Editors’ Choice

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Razer Claims It’s Already Sold Out of Its Zephyr Face Mask

Razer’s attention-grabbing N95 face mask has sold out within minutes of its release.

The company hit Twitter on Thursday evening to announce the news, disappointing those who were keen to get their hands on the uniquely designed protective face covering.

“The demand for the Razer Zephyr has been overwhelming and our first wave is sold out within minutes,” the gaming hardware giant said in a tweet, adding: “Stay tuned and [we] appreciate your patience as we work hard to restock them as fast as we can. Sign up to be notified when the next batch arrives.”

The demand for the Razer Zephyr has been overwhelming and our first wave is sold out within minutes. Stay tuned and appreciate your patience as we work hard to restock them as fast as we can. Sign up to be notified when the next batch arrives:

— R Λ Z Ξ R (@Razer) October 22, 2021

But the somewhat surprising news is already raising eyebrows among those who had been interested in placing an order, with many left wondering exactly how many of the masks were available at launch.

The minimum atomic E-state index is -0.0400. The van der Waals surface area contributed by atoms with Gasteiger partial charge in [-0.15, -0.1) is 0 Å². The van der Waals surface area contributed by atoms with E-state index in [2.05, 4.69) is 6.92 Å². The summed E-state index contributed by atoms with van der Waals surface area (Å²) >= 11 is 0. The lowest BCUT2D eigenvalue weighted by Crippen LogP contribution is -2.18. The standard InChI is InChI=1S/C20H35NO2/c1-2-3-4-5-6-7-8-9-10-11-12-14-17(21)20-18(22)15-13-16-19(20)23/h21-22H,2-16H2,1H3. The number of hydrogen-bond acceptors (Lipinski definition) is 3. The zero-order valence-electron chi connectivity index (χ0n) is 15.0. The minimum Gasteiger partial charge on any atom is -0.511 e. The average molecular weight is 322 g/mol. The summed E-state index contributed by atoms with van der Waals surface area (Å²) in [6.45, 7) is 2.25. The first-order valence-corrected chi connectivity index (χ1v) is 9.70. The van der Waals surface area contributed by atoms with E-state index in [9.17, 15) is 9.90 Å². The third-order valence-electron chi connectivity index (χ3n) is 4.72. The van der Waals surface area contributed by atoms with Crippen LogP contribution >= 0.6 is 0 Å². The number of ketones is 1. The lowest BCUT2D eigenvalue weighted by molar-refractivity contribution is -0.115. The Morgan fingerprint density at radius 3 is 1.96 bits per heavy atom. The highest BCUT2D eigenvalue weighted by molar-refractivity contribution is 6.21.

Plenty of replies to Razer’s tweet complained about the sale, with one person asking any successful buyers to post a screenshot of their transaction. At the time of writing, no one had responded.

Digital Trends has reached out to Razer to ask how many masks were available at launch and we will update this article when we receive a response.

Razer unveiled an early version of the high-tech Zephyr mask at CES 2021 in January, describing it at the time as “the world’s smartest mask.”

Along with N95 protection, Razer’s Zephyr mask features two “air exchange chambers” — or fans — that allow filtered air to flow freely for added comfort, though you can use it with the fans switched off, too.

It also comes with a transparent front so people can see more of your facial expressions, with an anti-fog coating and interior light ensuring a clear view at all times.

The exterior of the mask includes Chroma RGB lighting to brighten up dark spaces and surprise anyone close by, with all of the various features able to be controlled using a dedicated smartphone app.

The Zephyr mask, if you’re willing or able to order it, will set you back $99, with replacement N95 filters costing $29 for a pack of 10. Or you could just get a regular N95 mask.

Editors’ Choice

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Fortnite KAWS Skeleton tarot card hits Halloween in the face

KAWS isn’t letting a good opportunity to cross-brand go to waste with the latest Fortnite fashion crossover. Technically KAWS isn’t just a fashion element, the artist behind the skulls being a man whose art has more of a basis in graffiti, but still, this fits the bill. Fortnite’s latest collaboration is just in time for Halloween in the spookiest month of the year, October of 2021.